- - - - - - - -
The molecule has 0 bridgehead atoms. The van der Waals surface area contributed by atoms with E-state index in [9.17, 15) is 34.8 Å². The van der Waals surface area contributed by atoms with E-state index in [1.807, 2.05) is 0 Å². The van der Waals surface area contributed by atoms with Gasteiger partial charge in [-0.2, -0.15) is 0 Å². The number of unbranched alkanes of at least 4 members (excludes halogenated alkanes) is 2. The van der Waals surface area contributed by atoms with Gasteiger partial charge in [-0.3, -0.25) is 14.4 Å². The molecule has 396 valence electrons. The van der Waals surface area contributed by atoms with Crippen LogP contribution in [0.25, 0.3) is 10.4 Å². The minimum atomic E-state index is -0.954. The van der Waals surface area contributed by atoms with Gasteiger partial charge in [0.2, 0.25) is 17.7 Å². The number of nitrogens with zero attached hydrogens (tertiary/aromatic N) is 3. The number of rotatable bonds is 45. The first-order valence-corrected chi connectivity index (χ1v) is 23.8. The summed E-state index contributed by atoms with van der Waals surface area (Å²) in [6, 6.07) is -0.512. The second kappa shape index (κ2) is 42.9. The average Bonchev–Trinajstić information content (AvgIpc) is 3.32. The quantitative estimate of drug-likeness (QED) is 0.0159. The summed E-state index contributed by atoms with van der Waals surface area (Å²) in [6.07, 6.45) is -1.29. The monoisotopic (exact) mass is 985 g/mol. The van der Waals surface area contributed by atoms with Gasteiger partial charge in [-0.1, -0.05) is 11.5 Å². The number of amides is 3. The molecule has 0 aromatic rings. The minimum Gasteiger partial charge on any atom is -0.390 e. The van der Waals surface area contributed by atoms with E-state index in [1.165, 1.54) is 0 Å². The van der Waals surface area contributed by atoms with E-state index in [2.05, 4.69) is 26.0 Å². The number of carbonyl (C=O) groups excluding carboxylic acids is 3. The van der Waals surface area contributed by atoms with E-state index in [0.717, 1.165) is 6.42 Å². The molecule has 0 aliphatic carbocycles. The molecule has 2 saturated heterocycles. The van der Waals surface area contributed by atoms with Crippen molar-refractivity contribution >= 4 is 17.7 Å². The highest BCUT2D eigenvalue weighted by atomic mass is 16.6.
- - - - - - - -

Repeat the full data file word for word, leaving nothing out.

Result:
The molecule has 0 bridgehead atoms. The van der Waals surface area contributed by atoms with E-state index in [9.17, 15) is 34.8 Å². The van der Waals surface area contributed by atoms with E-state index in [1.807, 2.05) is 0 Å². The van der Waals surface area contributed by atoms with Gasteiger partial charge in [-0.2, -0.15) is 0 Å². The number of unbranched alkanes of at least 4 members (excludes halogenated alkanes) is 2. The van der Waals surface area contributed by atoms with Gasteiger partial charge in [-0.3, -0.25) is 14.4 Å². The molecule has 396 valence electrons. The van der Waals surface area contributed by atoms with Crippen LogP contribution in [0.25, 0.3) is 10.4 Å². The minimum atomic E-state index is -0.954. The van der Waals surface area contributed by atoms with Gasteiger partial charge in [0.2, 0.25) is 17.7 Å². The number of nitrogens with zero attached hydrogens (tertiary/aromatic N) is 3. The number of rotatable bonds is 45. The first-order valence-corrected chi connectivity index (χ1v) is 23.8. The summed E-state index contributed by atoms with van der Waals surface area (Å²) in [6, 6.07) is -0.512. The second kappa shape index (κ2) is 42.9. The average Bonchev–Trinajstić information content (AvgIpc) is 3.32. The quantitative estimate of drug-likeness (QED) is 0.0159. The summed E-state index contributed by atoms with van der Waals surface area (Å²) in [6.07, 6.45) is -1.29. The monoisotopic (exact) mass is 985 g/mol. The van der Waals surface area contributed by atoms with Gasteiger partial charge in [-0.1, -0.05) is 11.5 Å². The number of amides is 3. The molecule has 0 aromatic rings. The minimum Gasteiger partial charge on any atom is -0.390 e. The van der Waals surface area contributed by atoms with E-state index in [1.165, 1.54) is 0 Å². The van der Waals surface area contributed by atoms with E-state index in [2.05, 4.69) is 26.0 Å². The number of carbonyl (C=O) groups excluding carboxylic acids is 3. The van der Waals surface area contributed by atoms with E-state index in [0.717, 1.165) is 6.42 Å². The molecule has 0 aliphatic carbocycles. The molecule has 2 saturated heterocycles. The van der Waals surface area contributed by atoms with Crippen molar-refractivity contribution >= 4 is 17.7 Å². The highest BCUT2D eigenvalue weighted by atomic mass is 16.6.